I would like to minimize the following function with respect to x:

f[x_] := b/Sqrt[x] + ( 4.5 c x^6 Log[x] )^(1/3)

where b and c are constants. That is, I would like to find x, as a function of b and c, that minimizes f.

I've tried using Minimize[f, x]. I have also tried solving df/dx = 0 to find the turning point (and therefore finding the minimum). However, neither of these approaches work.

From what I can tell, one problem is that f doesn't have a minimum for all values of b and c. However, for the ranges of values of b and c that I'm interested in, f does have a minumum. But I can't work out how to put restictions on b and c.. Specifically, I want:

0< c < 1 && b > 0, && x > 1

How can I minimze f with respect to x, with the above constraints? I've worked through Mathemica's help pages, but can't find a working solution to this.

If this problem above isn't solvable, then a simpler but still useful problem would be to minimize f for a given value of b. For example, take b = 10 then find x as a function of c that minimizes f. Again, the constraints 0 < c <1 and x > 1 hold.

  • $\begingroup$ Start by defining f as f[x_, b_, c_] := ... so the dependence on $a,b,c$ is made evident. You could then try Minimize[{f[x, b, c], 0 < c < 1, b > 0, x > 1}, {x, b, c}]. Can you also elaborate on how you know that the function has a minimum under those conditions? $\endgroup$ – MarcoB Jul 5 '17 at 18:11
  • $\begingroup$ As a simple example plot would suggest, this function has no global minimum in the case b=10 and c=1/2 because the boundary point 1 is not feasible. $\endgroup$ – Henrik Schumacher Jul 5 '17 at 21:19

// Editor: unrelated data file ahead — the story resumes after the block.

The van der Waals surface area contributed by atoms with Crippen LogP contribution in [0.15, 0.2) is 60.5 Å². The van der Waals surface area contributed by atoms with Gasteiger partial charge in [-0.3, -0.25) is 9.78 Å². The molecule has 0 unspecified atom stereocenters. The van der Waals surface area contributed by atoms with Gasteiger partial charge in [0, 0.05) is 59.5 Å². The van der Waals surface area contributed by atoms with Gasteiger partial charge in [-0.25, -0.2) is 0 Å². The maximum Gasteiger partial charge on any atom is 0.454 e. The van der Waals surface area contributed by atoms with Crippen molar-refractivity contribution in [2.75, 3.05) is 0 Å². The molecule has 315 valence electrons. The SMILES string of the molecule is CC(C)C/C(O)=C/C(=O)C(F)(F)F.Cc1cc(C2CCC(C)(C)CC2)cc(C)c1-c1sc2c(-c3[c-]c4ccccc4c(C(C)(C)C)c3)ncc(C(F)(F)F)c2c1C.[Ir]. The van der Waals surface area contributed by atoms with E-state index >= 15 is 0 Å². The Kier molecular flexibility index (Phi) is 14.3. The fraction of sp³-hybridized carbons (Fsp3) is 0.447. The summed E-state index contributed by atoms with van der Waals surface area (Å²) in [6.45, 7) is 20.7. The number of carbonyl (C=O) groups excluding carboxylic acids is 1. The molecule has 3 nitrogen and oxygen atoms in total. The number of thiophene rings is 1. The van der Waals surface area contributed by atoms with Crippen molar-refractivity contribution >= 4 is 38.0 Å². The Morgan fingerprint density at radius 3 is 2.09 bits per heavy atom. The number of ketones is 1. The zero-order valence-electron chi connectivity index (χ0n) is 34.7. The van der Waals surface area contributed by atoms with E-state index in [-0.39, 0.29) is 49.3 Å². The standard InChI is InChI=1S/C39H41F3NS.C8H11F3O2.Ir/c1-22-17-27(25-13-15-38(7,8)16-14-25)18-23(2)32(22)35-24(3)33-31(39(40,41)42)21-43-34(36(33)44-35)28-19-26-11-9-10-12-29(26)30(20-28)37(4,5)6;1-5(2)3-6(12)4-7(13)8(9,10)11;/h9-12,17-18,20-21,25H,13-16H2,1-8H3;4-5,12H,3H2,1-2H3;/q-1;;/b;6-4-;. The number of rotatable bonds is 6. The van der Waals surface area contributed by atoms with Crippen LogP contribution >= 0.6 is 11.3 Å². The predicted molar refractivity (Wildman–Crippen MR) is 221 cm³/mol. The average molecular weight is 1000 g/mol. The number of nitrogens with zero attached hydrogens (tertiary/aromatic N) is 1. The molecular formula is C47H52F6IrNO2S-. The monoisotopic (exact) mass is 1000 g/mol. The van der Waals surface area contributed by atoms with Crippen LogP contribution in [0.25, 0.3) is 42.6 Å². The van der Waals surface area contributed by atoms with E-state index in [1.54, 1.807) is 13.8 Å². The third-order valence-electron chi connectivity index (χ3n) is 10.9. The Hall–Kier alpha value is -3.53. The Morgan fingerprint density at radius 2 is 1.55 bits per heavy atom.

• $\begingroup$ I was a bit vague saying that I know that f does have a minimum, but here's my thinking: first I should say that c=1/n, and my whole goal in this is to find how large n has to be to make f close to zero. Now fix b>0 and n>0. For x->zero the left hand term, b/sqrt(x), tends to infinity. But for x->infinity the right hand term also tends to infinity. But somewhere in the middle, where sqrt(x)>b and x^6<n, both terms are small. Hence there must be intermediate values of x that minimise f! $\endgroup$ – Paul K Jul 7 '17 at 15:53

There seems to be no way to find the minimum analyticaly.

A way out is to "FindRoot" of the x where the first derivative is zero for given b an c.

f[x_, b_, c_] = b/Sqrt[x] + (45/10 c x^6 Log[x])^(1/3)

dequ[x_, b_, c_] = 
   FullSimplify[D[f[x, b, c], x] == 0, {0 < c < 1, b > 0, x > 1}]

(*    6^(2/3) c^(1/3) x^(5/2) (1 + 6 Log[x]) == 3 b Log[x]^(2/3)     *)

Find the x value of the minimum for given b and c, ignoring error messages.

fr21[b_, c_] := (xf = x /. FindRoot[dequ[x, b, c], {x, 2, 1, 100}]) //

Plot3D[fr21[b, c], {b, 0, 12}, {c, 10^-3, 1}]

enter image description here

Control it, showing the minimum for given b,c

pl[b_, c_] := 
   Plot[f[x, b, c], {x, 1, 12}, 
    Epilog -> {PointSize[Large], Red, 
      Point[{fr21[b, c], f[fr21[b, c], b, c]}]}]

Manipulate[pl[b, c], {{b, 10}, 0, 20}, {{c, 1/2}, 0, 1}]

enter image description here

| improve this answer | |
  • $\begingroup$ Thanks for this Akku, this is very helpful. $\endgroup$ – Paul K Jul 7 '17 at 16:02

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